Top congressional Republicans, who have for decades resisted any legislative limits on guns, signaled Wednesday that they would be open to banning the firearm accessory that the Las Vegas gunman used to transform his rifles to mimic automatic weapon fire.
For a generation, Republicans in Congress — often joined by conservative Democrats — have bottled up gun legislation, even as mass shootings grew more frequent and the weaponry more deadly.
But in this week’s massacre in Las Vegas, lawmakers in both parties may have found the part of the weapons trade that few could countenance: previously obscure gun conversion kits, called “bump stocks,” that turn semiautomatic weapons into weapons capable of firing in long, deadly bursts.
“I own a lot of guns, and as a hunter and sportsman, I think that’s our right as Americans, but I don’t understand the use of this bump stock,” Senator John Cornyn of Texas, the second-ranking Republican in the Senate, said. “It seems like it’s an obvious area we ought to explore and see if it’s something Congress needs to act on.”
Cornyn told reporters he had asked Senator Charles E. Grassley, the Iowa Republican who is the chairman of the Senate Judiciary Committee, to convene a hearing on the bump stock issue and any others that arise out of the Las Vegas investigation.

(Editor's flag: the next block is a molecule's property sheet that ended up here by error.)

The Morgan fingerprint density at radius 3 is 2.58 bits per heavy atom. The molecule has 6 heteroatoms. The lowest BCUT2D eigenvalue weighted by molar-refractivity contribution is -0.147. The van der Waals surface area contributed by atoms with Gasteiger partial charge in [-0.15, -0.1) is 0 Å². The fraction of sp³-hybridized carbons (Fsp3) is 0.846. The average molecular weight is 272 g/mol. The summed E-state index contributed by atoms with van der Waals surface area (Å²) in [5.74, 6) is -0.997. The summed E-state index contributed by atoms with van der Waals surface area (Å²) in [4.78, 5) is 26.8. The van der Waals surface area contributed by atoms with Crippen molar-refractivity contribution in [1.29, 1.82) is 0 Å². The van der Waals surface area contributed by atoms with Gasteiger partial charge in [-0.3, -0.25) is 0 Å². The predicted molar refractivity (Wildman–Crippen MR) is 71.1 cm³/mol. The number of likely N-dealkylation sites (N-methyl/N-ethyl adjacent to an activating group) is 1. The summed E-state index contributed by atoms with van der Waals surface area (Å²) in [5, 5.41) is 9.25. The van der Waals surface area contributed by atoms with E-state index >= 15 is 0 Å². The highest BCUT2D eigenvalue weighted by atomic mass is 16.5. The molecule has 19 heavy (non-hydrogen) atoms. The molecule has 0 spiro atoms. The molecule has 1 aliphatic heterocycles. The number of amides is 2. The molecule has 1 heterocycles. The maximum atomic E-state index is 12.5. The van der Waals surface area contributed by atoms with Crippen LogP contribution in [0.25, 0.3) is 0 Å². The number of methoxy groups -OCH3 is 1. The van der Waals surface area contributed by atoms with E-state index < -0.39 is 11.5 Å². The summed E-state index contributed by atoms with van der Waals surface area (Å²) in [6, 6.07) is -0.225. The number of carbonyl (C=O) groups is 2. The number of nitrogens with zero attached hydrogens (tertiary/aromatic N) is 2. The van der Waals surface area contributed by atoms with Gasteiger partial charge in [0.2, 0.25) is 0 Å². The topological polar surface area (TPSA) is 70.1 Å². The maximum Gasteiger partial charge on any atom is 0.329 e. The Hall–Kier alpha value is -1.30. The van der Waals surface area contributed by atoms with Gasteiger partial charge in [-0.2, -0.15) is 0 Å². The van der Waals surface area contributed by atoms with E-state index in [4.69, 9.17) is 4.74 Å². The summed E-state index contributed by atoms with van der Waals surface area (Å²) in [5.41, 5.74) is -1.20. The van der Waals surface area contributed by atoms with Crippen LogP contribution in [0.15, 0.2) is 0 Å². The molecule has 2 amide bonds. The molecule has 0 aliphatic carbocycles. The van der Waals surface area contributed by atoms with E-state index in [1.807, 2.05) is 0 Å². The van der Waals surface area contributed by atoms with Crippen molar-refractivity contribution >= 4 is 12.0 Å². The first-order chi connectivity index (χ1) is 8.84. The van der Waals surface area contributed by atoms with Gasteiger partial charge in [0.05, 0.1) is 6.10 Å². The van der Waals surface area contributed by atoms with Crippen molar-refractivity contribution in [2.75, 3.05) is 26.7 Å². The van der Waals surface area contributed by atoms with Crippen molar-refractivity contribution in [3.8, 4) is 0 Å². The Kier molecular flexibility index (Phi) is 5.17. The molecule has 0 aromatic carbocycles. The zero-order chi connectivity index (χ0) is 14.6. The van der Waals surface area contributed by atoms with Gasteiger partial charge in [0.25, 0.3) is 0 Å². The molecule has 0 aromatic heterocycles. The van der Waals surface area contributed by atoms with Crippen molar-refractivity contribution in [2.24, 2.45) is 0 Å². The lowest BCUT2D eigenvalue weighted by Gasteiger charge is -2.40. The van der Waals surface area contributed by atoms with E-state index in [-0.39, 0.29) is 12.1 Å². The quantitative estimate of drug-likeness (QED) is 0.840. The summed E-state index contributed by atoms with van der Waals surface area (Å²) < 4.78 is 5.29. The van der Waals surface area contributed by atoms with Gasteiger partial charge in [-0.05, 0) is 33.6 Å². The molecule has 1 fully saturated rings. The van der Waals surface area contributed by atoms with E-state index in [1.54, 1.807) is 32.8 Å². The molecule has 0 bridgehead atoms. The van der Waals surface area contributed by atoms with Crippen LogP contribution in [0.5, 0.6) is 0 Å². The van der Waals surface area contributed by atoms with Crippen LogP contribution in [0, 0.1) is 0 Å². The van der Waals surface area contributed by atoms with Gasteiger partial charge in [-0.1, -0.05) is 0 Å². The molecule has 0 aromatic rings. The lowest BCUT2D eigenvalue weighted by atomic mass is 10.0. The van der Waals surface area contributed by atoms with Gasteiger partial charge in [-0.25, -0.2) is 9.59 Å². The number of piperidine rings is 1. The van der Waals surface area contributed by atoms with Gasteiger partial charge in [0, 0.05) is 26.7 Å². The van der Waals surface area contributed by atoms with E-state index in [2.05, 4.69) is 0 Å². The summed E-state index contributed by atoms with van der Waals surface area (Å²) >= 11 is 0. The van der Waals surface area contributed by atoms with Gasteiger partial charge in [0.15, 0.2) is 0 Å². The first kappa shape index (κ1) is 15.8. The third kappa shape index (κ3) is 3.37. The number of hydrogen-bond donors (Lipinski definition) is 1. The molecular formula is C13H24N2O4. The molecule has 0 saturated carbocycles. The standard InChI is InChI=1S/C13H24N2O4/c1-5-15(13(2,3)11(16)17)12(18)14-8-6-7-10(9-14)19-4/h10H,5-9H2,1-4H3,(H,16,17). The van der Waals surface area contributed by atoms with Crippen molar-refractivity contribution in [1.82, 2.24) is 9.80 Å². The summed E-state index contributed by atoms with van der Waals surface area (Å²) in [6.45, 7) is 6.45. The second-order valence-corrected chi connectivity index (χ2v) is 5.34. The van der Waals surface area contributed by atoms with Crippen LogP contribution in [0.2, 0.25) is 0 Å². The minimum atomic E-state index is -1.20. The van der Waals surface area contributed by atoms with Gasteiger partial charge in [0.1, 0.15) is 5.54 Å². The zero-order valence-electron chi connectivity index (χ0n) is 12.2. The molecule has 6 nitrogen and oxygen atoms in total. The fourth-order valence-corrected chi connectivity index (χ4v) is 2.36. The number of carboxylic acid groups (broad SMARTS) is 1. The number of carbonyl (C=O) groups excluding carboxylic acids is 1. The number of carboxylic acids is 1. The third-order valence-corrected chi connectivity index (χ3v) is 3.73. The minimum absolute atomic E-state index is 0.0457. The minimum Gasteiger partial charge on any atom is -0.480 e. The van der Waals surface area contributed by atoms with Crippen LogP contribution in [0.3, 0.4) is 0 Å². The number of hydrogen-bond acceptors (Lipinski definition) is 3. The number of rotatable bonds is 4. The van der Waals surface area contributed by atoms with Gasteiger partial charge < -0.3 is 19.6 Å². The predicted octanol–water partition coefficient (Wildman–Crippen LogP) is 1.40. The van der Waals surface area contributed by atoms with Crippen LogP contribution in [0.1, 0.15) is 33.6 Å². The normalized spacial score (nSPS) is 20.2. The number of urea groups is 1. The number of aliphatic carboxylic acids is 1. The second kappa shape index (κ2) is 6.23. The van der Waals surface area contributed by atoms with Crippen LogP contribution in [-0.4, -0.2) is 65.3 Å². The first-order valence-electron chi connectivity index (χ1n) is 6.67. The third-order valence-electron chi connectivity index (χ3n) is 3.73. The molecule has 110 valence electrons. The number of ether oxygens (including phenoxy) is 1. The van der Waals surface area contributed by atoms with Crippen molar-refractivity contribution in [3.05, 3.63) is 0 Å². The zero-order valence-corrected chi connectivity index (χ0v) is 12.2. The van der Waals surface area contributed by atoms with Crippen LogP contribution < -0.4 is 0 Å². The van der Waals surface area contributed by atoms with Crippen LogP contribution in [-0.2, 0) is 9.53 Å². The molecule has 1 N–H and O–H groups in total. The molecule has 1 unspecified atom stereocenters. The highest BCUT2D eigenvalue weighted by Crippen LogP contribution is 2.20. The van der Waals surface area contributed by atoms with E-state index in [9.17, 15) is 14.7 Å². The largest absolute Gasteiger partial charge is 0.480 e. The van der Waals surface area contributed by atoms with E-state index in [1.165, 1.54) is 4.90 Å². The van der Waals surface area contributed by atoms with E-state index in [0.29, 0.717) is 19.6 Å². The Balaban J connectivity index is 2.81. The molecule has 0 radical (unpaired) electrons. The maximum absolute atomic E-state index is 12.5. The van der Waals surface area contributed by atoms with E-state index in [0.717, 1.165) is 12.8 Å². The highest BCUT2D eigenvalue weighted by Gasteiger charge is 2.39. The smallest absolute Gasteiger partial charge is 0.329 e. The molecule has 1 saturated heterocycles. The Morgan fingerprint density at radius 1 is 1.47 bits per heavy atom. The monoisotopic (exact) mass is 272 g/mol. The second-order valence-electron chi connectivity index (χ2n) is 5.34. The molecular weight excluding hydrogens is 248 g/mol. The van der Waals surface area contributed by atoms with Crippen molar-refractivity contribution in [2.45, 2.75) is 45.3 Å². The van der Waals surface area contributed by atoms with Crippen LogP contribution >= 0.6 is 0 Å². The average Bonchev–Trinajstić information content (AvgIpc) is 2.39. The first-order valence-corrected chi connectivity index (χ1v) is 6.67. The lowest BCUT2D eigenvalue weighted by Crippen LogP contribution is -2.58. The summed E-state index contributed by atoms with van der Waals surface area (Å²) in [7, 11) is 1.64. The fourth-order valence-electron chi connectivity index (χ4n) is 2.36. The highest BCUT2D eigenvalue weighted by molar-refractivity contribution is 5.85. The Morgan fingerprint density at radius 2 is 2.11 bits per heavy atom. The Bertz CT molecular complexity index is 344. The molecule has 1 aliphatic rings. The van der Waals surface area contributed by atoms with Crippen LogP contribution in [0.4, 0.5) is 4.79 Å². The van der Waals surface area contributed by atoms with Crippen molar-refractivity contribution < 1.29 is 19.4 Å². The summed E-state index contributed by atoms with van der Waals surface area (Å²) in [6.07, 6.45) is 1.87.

In the House, Representative Carlos Curbelo, a Florida Republican, said he was drafting bipartisan legislation banning the conversion kits, and Representative Bill Flores, a Texas Republican, called for an outright ban.
“I think they should be banned,” Flores told the newspaper The Hill. “There’s no reason for a typical gun owner to own anything that converts a semiautomatic to something that behaves like an automatic.”
At least a dozen of the 23 firearms recovered in Las Vegas were semiautomatic rifles legally modified with bump fire stocks to fire like automatic weapons.
Bump stocks replace a rifle’s standard stock, which is the part held against the shoulder, freeing the weapon to slide back and forth rapidly, harnessing the energy from the kickback that shooters feel when the weapon fires. The stock bumps back and forth between the shooter’s shoulder and trigger finger, causing the rifle to rapidly fire again and again.
In an often deadlocked Washington, none of the pronouncements guaranteed action. The National Rifle Association, which has poured tens of millions of dollars into Republican campaign coffers, remained mum on the bump stock discussion and could stop it cold.
And Erich Pratt, executive director of another gun rights group, Gun Owners of America, vowed to block any legislation.
But Senator Dianne Feinstein, a California Democrat, tried to force the issue Wednesday, introducing legislation, backed by about two dozen Democrats, that would ban bump stocks.
The devices were introduced during the past decade by Bump Fire and Slide Fire, both based in Moran, Texas. Bump Fire’s website appeared to be down for much of Wednesday. The company wrote on its Facebook page on Tuesday that its servers had been overwhelmed by “high traffic volume.”
Multiple items on Slide Fire’s site on Wednesday featured the notice, “Due to extreme high demands, we are currently out of stock.”